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Mental health support among meetings and events professionals

For many of us within the meetings and events industry, our passion for bringing people together and building human connection is what drives us. Days are spent creating moments that spark collaboration with co-workers, clients and suppliers to craft perfect experiences. This has always meant site visits, brainstorming sessions and the occasional happy hour – all in person. However, the way we work, interact and connect has drastically changed since 2020. Although having new ways to communicate has its benefits, the last two years has affected us all in different ways, with many feeling the impact of loneliness created through lockdowns and social distancing.

This year, the Stress Management Society’s theme for their 2022 activity around mental health awareness is “Community”. Chosen because of the loneliness and isolation faced by many through the pandemic, it recognizes the impact this had on people’s wellbeing. Disrupted social lives, separation from family, the cancellation of large gatherings, travel restrictions and working from home have all kept us in one place for long periods of time. It all takes its toll.

Although restrictions have lifted, life has changed. Working from home, less interactions in person and the move to more online activities can leave us feeling disconnected from others and we are, after all, social beings. Research shows that people who feel part of a community, by being accepted, supported and connected to others, are happier and healthier. Having that support and a sense of community at work can make a big difference to our wellbeing. Feeling a valued part of a team, having colleagues you can laugh with and chat to (not just about work), makes all the difference.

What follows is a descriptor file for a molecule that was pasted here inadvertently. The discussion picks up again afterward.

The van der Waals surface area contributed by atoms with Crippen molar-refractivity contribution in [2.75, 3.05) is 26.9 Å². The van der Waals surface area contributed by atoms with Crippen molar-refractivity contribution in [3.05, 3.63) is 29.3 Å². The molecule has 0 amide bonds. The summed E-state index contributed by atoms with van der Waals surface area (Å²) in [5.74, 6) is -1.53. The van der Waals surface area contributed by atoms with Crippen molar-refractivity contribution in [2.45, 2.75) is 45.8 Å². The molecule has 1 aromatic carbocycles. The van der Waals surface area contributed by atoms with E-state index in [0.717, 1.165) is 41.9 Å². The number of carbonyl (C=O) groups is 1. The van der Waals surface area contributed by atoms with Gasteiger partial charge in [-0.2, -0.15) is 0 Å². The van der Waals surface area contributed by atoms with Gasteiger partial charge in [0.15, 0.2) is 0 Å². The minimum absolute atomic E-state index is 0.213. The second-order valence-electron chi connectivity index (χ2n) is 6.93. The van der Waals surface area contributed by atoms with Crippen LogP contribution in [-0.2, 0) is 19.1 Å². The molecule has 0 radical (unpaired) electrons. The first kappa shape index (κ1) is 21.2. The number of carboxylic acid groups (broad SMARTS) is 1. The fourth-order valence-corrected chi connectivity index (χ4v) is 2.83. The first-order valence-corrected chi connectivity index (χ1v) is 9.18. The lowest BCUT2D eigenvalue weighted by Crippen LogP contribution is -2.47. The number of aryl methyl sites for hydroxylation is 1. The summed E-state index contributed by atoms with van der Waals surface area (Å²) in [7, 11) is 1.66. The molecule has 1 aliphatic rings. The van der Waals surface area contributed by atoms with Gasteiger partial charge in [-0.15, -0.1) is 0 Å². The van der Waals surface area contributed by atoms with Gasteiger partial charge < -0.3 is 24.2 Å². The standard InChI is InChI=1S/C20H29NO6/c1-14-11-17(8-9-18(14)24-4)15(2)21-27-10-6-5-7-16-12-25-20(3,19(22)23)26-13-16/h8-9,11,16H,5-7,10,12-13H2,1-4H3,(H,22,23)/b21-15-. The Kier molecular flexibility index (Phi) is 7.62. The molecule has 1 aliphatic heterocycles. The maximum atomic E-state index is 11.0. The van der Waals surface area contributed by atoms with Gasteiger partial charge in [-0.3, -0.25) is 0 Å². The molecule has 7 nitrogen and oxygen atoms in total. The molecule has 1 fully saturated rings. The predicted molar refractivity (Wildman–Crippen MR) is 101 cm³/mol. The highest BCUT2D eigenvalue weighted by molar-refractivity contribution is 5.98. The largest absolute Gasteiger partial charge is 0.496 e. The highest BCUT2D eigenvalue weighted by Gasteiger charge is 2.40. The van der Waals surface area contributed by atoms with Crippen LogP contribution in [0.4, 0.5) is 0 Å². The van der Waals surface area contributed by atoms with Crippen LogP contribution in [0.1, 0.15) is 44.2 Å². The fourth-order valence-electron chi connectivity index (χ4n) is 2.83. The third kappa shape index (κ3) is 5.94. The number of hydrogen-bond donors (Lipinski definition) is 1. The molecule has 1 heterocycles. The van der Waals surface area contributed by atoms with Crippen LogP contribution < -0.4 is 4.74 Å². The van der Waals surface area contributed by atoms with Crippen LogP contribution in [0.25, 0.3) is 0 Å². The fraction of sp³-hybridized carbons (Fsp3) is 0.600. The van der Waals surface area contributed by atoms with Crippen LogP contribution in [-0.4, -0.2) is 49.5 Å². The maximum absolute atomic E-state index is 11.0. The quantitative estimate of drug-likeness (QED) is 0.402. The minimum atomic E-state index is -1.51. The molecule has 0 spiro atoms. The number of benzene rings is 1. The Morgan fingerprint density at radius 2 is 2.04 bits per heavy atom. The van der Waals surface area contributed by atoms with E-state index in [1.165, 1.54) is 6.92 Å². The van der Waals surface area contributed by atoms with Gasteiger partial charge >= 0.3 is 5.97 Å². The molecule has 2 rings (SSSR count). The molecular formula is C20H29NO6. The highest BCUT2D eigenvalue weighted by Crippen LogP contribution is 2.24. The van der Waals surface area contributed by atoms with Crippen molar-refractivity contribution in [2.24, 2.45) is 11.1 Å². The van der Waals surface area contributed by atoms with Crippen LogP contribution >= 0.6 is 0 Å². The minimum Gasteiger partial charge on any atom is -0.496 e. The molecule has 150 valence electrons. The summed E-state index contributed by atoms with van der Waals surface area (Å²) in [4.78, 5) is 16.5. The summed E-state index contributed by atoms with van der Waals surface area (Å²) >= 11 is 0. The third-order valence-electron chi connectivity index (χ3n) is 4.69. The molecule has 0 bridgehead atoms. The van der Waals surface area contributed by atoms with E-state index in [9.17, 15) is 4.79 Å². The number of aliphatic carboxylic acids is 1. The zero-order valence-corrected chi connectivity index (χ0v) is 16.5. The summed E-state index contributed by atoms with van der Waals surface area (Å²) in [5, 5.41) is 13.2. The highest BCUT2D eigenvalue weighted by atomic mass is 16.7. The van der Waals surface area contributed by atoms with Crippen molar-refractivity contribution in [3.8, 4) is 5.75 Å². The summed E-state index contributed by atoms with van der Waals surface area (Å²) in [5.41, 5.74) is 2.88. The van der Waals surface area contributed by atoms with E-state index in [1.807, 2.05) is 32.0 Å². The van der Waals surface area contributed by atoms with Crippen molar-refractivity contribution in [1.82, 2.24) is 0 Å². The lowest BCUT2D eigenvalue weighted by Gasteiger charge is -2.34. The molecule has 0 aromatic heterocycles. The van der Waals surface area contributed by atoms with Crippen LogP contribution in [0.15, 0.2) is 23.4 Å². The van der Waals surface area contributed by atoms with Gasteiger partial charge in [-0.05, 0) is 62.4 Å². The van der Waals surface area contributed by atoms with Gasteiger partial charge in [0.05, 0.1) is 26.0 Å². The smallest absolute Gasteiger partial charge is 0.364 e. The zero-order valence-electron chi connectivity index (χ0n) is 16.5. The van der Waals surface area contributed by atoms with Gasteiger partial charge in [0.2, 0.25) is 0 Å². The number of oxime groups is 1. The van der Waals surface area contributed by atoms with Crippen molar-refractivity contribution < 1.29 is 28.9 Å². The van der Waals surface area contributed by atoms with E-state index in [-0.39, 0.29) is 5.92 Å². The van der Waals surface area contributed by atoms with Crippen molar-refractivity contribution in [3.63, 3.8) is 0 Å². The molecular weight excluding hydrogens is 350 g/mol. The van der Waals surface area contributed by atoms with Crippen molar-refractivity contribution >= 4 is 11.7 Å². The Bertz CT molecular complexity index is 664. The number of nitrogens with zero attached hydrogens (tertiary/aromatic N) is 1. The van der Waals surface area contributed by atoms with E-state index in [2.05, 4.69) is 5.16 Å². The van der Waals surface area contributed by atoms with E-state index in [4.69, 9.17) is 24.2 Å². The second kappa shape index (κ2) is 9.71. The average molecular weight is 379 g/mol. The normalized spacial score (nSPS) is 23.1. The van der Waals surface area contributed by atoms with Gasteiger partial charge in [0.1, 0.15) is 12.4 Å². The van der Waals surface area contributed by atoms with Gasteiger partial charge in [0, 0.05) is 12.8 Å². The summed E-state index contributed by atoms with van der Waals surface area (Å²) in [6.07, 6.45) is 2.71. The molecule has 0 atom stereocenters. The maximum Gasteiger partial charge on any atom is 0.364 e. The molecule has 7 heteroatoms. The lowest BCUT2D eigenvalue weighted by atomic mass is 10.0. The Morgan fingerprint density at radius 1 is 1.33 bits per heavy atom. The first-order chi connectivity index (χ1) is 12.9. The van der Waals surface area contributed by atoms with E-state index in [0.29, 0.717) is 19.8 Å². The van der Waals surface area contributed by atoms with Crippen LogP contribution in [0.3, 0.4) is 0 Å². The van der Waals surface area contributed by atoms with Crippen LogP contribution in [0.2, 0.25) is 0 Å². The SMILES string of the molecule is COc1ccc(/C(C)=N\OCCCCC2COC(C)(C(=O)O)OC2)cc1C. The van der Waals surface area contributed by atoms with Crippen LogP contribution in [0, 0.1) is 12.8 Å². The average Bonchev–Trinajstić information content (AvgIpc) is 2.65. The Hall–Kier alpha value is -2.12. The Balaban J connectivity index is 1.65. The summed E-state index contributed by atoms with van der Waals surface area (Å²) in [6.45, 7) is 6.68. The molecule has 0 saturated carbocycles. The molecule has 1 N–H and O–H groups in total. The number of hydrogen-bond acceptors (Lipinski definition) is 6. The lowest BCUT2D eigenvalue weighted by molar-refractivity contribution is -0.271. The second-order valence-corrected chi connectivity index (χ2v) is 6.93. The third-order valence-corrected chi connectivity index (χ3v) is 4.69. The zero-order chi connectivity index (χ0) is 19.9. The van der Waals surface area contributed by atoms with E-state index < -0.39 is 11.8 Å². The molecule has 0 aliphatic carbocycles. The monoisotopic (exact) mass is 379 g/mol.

Our people are our greatest asset and we value a culture of mutual support. We spoke to few of our colleagues in the UK who recently completed a mental health first aid training course about their experiences. Below are insights from Emma Willis, Event Manager; Sarah Joyce; Project Director; Heather Thompson; Customer Experience Manager, Alex Wright; Solutions Manager; Anna Holloway, Account Director and Cheryl Dawson, HR Business Partner.